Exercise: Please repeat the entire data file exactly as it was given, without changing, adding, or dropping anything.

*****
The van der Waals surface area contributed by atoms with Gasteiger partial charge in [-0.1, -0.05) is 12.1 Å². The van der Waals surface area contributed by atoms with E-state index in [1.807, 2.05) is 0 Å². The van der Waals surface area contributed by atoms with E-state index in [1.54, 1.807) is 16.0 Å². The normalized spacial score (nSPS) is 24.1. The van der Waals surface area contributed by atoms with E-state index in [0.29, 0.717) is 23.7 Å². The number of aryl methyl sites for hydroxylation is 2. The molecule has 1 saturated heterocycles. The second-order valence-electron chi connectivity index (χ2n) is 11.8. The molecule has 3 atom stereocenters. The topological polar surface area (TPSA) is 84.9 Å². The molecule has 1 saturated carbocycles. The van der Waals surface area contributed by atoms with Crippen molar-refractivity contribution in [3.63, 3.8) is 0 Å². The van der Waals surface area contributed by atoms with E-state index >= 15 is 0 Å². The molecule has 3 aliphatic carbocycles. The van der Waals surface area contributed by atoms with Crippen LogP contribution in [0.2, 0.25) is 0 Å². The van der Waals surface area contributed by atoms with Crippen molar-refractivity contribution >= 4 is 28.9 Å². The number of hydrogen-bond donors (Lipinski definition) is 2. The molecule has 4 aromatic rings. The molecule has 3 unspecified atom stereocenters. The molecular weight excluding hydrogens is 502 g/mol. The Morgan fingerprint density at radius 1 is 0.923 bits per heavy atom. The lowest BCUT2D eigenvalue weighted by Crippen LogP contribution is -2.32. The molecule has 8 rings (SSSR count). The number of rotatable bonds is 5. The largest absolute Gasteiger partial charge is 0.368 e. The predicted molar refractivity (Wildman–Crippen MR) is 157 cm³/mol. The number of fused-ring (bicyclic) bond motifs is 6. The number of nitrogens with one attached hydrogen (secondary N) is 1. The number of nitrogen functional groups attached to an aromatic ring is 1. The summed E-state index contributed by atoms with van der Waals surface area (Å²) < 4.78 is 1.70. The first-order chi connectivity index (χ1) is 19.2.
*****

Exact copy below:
The van der Waals surface area contributed by atoms with Gasteiger partial charge in [-0.1, -0.05) is 12.1 Å². The van der Waals surface area contributed by atoms with E-state index in [1.807, 2.05) is 0 Å². The van der Waals surface area contributed by atoms with E-state index in [1.54, 1.807) is 16.0 Å². The normalized spacial score (nSPS) is 24.1. The van der Waals surface area contributed by atoms with E-state index in [0.29, 0.717) is 23.7 Å². The number of aryl methyl sites for hydroxylation is 2. The molecule has 1 saturated heterocycles. The second-order valence-electron chi connectivity index (χ2n) is 11.8. The molecule has 3 atom stereocenters. The topological polar surface area (TPSA) is 84.9 Å². The molecule has 1 saturated carbocycles. The van der Waals surface area contributed by atoms with Crippen molar-refractivity contribution in [3.63, 3.8) is 0 Å². The van der Waals surface area contributed by atoms with E-state index >= 15 is 0 Å². The molecule has 3 aliphatic carbocycles. The van der Waals surface area contributed by atoms with Crippen LogP contribution in [0.2, 0.25) is 0 Å². The van der Waals surface area contributed by atoms with Crippen molar-refractivity contribution >= 4 is 28.9 Å². The number of hydrogen-bond donors (Lipinski definition) is 2. The molecule has 4 aromatic rings. The molecule has 3 unspecified atom stereocenters. The molecular weight excluding hydrogens is 502 g/mol. The Morgan fingerprint density at radius 1 is 0.923 bits per heavy atom. The lowest BCUT2D eigenvalue weighted by Crippen LogP contribution is -2.32. The molecule has 8 rings (SSSR count). The number of rotatable bonds is 5. The largest absolute Gasteiger partial charge is 0.368 e. The predicted molar refractivity (Wildman–Crippen MR) is 157 cm³/mol. The number of fused-ring (bicyclic) bond motifs is 6. The number of nitrogens with one attached hydrogen (secondary N) is 1. The number of nitrogen functional groups attached to an aromatic ring is 1. The summed E-state index contributed by atoms with van der Waals surface area (Å²) < 4.78 is 1.70. The first-order chi connectivity index (χ1) is 19.2.